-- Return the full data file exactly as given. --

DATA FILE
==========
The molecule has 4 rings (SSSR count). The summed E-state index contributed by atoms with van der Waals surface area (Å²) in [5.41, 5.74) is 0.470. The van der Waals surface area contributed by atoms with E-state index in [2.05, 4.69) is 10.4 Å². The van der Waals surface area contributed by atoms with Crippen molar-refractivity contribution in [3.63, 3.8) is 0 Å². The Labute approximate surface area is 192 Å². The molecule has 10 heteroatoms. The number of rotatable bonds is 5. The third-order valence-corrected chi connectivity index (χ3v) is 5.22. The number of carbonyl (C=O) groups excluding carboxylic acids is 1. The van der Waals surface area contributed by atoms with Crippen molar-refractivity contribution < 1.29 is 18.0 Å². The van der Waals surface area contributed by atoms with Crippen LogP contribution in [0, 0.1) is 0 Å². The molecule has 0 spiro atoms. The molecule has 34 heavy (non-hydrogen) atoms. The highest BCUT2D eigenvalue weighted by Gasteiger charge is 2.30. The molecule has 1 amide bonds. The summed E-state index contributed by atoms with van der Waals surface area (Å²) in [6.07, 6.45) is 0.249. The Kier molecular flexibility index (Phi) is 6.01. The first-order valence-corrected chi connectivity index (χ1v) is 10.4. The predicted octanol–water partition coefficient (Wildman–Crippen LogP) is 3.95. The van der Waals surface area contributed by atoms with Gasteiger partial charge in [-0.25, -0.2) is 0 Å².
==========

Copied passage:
The molecule has 4 rings (SSSR count). The summed E-state index contributed by atoms with van der Waals surface area (Å²) in [5.41, 5.74) is 0.470. The van der Waals surface area contributed by atoms with E-state index in [2.05, 4.69) is 10.4 Å². The van der Waals surface area contributed by atoms with Crippen molar-refractivity contribution in [3.63, 3.8) is 0 Å². The Labute approximate surface area is 192 Å². The molecule has 10 heteroatoms. The number of rotatable bonds is 5. The third-order valence-corrected chi connectivity index (χ3v) is 5.22. The number of carbonyl (C=O) groups excluding carboxylic acids is 1. The van der Waals surface area contributed by atoms with Crippen molar-refractivity contribution < 1.29 is 18.0 Å². The van der Waals surface area contributed by atoms with Crippen LogP contribution in [0, 0.1) is 0 Å². The molecule has 0 spiro atoms. The molecule has 34 heavy (non-hydrogen) atoms. The highest BCUT2D eigenvalue weighted by Gasteiger charge is 2.30. The molecule has 1 amide bonds. The summed E-state index contributed by atoms with van der Waals surface area (Å²) in [6.07, 6.45) is 0.249. The Kier molecular flexibility index (Phi) is 6.01. The first-order valence-corrected chi connectivity index (χ1v) is 10.4. The predicted octanol–water partition coefficient (Wildman–Crippen LogP) is 3.95. The van der Waals surface area contributed by atoms with Gasteiger partial charge in [-0.25, -0.2) is 0 Å².